Preferences item to Firefox's Edit menu, giving you a user interface to a
vast array of settings that otherwise would require hand-editing.
Even the "Documented Preferences" page has many holes, which I hope the
Mozilla Foundation will quickly and publicly fill in. For example, GuruJ's
page describes many settings with a question mark, indicating that the true
meaning of an item is unclear. This includes the "frames force resizability"
setting I described above. (I had to determine the official stand on this
option by contacting Ben Goodger, the foundation's lead Firefox engineer.)
Tweaks for the ultimate in performance
There are several settings and options that can make Firefox run as a much
faster browser. You should test these techniques before you roll them out
to, say, a thousand workstations in your company.
Speeding up the maximizing of Firefox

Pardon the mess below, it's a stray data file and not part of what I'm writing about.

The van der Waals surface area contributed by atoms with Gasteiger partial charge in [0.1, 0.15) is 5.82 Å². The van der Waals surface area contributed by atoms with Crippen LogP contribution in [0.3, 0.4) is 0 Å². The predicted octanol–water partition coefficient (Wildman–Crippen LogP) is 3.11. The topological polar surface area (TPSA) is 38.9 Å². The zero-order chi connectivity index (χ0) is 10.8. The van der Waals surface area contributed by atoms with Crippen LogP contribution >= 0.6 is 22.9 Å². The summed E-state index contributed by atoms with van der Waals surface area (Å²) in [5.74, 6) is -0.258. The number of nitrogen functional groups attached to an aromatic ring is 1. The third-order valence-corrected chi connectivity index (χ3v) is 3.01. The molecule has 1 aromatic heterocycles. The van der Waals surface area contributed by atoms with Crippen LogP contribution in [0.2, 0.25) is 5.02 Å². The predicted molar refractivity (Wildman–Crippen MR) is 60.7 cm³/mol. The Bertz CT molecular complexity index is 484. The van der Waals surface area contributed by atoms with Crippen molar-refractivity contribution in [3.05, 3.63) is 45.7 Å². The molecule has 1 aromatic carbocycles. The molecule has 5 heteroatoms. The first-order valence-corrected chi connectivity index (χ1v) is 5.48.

By default, when you minimize Firefox, it gives back to Windows most of the
RAM the browser was using. It sometimes can take several seconds for the
browser window to become fully loaded when you restore the window to its
original size. This is one of those "version 1.0" things, in my opinion,
that will become more streamlined in future bump revs of the program.
Fortunately, there's a hidden setting that can accomplish the restoration of
Firefox windows much more quickly:
Step 1. Use about:config to create a new, Boolean value. Type or
paste the following string into the dialog box that appears:
Step 2. Click OK to close the dialog box. Change the value from "true" to
"false" and restart Firefox.